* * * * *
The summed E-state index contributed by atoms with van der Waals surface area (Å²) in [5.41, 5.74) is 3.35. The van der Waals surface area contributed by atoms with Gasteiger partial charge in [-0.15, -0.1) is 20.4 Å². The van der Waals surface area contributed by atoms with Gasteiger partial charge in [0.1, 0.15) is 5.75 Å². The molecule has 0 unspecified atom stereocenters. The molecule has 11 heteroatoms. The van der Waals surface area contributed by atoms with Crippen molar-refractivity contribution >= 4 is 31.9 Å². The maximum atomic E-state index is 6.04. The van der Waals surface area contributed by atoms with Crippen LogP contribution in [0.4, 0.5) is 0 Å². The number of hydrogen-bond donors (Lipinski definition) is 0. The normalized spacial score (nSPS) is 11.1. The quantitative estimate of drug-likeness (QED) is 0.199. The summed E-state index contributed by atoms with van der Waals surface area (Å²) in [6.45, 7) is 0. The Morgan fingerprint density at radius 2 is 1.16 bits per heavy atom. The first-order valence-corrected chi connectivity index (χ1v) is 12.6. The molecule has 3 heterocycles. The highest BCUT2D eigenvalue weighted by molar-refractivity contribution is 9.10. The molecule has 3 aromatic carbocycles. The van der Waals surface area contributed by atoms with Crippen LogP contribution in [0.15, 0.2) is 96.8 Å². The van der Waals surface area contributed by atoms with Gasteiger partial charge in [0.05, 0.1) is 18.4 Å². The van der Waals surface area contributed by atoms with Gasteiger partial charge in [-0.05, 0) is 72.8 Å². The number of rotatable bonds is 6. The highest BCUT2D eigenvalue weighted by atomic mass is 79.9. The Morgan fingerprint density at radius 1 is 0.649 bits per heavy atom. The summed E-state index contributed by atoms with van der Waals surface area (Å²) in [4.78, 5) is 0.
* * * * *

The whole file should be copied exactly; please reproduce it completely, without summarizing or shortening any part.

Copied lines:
The summed E-state index contributed by atoms with van der Waals surface area (Å²) in [5.41, 5.74) is 3.35. The van der Waals surface area contributed by atoms with Gasteiger partial charge in [-0.15, -0.1) is 20.4 Å². The van der Waals surface area contributed by atoms with Gasteiger partial charge in [0.1, 0.15) is 5.75 Å². The molecule has 0 unspecified atom stereocenters. The molecule has 11 heteroatoms. The van der Waals surface area contributed by atoms with Crippen molar-refractivity contribution >= 4 is 31.9 Å². The maximum atomic E-state index is 6.04. The van der Waals surface area contributed by atoms with Crippen LogP contribution in [0.4, 0.5) is 0 Å². The number of hydrogen-bond donors (Lipinski definition) is 0. The normalized spacial score (nSPS) is 11.1. The quantitative estimate of drug-likeness (QED) is 0.199. The summed E-state index contributed by atoms with van der Waals surface area (Å²) in [6.45, 7) is 0. The Morgan fingerprint density at radius 2 is 1.16 bits per heavy atom. The first-order valence-corrected chi connectivity index (χ1v) is 12.6. The molecule has 3 heterocycles. The highest BCUT2D eigenvalue weighted by molar-refractivity contribution is 9.10. The molecule has 3 aromatic carbocycles. The van der Waals surface area contributed by atoms with Crippen LogP contribution in [0.15, 0.2) is 96.8 Å². The van der Waals surface area contributed by atoms with Gasteiger partial charge in [0.05, 0.1) is 18.4 Å². The van der Waals surface area contributed by atoms with Gasteiger partial charge in [-0.05, 0) is 72.8 Å². The number of rotatable bonds is 6. The highest BCUT2D eigenvalue weighted by atomic mass is 79.9. The Morgan fingerprint density at radius 1 is 0.649 bits per heavy atom. The summed E-state index contributed by atoms with van der Waals surface area (Å²) in [4.78, 5) is 0.